Art from the Baroque period is known for its exquisite compositions and ethereal use of light. While it may seem as if oil paints are the only medium that can achieve this aesthetic, visual artist Christy Lee Rogers proves that underwater photography can be just as powerful in her dynamic series, Muses.
Featuring swirls of intertwined figures and flowing drapery, each striking photograph looks like a 17th-century painting come to life. Specifically, Muses borrows traits from Baroque masters, including Caravaggio’s contrasts between light and shadow, Gentileschi’s focus on movement, and Rubens’ rich color palette. Unlike the work of these artists, however, Rogers’ scenes don’t take place in opulent interiors or mythological landscapes. Instead, they’re set entirely underwater.
Each photo featured in Muses was shot at night in an illuminated pool. This unique setup gives the photographs their soft, brushstroke-like quality and allows Rogers to literally bathe her subjects in light as they twist and tumble through the water.
This concept of free-floating was inspired by events in Rogers’ own life. After experiencing multiple losses in a short period of time, she decided she needed to fully dive in to her practice—a decision that eventually sparked the series. “Any day could be my last, and I knew I would not forgive myself if I didn’t do everything I was capable of doing now,” she told PHOTOFAIRS. “So this was at the core of Muses; the inspiration that was pushing me forward.”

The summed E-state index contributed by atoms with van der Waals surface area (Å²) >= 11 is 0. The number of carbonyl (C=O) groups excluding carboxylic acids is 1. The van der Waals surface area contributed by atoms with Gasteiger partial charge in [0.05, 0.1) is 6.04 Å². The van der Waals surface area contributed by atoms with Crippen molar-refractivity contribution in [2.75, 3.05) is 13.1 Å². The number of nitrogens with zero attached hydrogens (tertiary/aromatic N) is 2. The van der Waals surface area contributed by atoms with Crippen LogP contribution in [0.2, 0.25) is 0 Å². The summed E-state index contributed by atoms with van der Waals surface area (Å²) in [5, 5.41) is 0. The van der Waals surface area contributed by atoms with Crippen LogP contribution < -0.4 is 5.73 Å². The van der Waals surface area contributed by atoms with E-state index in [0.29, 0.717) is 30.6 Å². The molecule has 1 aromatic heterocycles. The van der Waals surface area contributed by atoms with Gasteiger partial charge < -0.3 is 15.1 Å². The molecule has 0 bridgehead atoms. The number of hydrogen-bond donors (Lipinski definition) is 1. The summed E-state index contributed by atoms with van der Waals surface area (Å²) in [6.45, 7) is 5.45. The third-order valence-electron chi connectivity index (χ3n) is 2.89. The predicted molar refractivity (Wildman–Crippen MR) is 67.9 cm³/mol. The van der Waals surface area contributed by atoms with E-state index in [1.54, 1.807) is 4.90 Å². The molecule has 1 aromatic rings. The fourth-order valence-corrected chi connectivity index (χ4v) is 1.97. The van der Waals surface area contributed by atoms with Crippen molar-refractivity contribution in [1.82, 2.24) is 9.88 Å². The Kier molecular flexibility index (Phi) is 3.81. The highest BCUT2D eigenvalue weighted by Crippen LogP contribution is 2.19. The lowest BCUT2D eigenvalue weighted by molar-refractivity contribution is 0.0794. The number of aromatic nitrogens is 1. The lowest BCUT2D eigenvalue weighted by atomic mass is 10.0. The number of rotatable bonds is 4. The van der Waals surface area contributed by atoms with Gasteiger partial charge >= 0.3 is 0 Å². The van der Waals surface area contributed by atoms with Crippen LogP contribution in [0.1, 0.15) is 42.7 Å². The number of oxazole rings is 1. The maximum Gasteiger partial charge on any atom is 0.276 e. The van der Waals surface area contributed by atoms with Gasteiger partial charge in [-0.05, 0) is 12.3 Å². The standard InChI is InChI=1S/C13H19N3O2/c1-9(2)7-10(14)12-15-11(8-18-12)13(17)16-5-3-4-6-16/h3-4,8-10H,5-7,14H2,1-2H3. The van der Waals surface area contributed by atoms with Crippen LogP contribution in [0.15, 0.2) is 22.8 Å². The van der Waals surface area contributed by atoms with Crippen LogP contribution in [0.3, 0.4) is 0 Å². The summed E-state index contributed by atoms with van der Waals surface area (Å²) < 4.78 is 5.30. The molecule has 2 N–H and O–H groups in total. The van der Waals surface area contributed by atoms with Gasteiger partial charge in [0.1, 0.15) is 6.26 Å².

Christy Lee Rogers’ striking underwater photography series, Muses, evokes the drama and dynamism of Baroque paintings.
Due to the effects of the water, the photographs look like they are rendered in oil paints.
Some even look like abstract details of brushwork.
Rogers achieves this aesthetic by shooting in swimming pools at night.
This is responsible for the underwater photos’ eye-catching, luminous aesthetic.
My Modern Met granted permission to use photos by Christy Lee Rogers.
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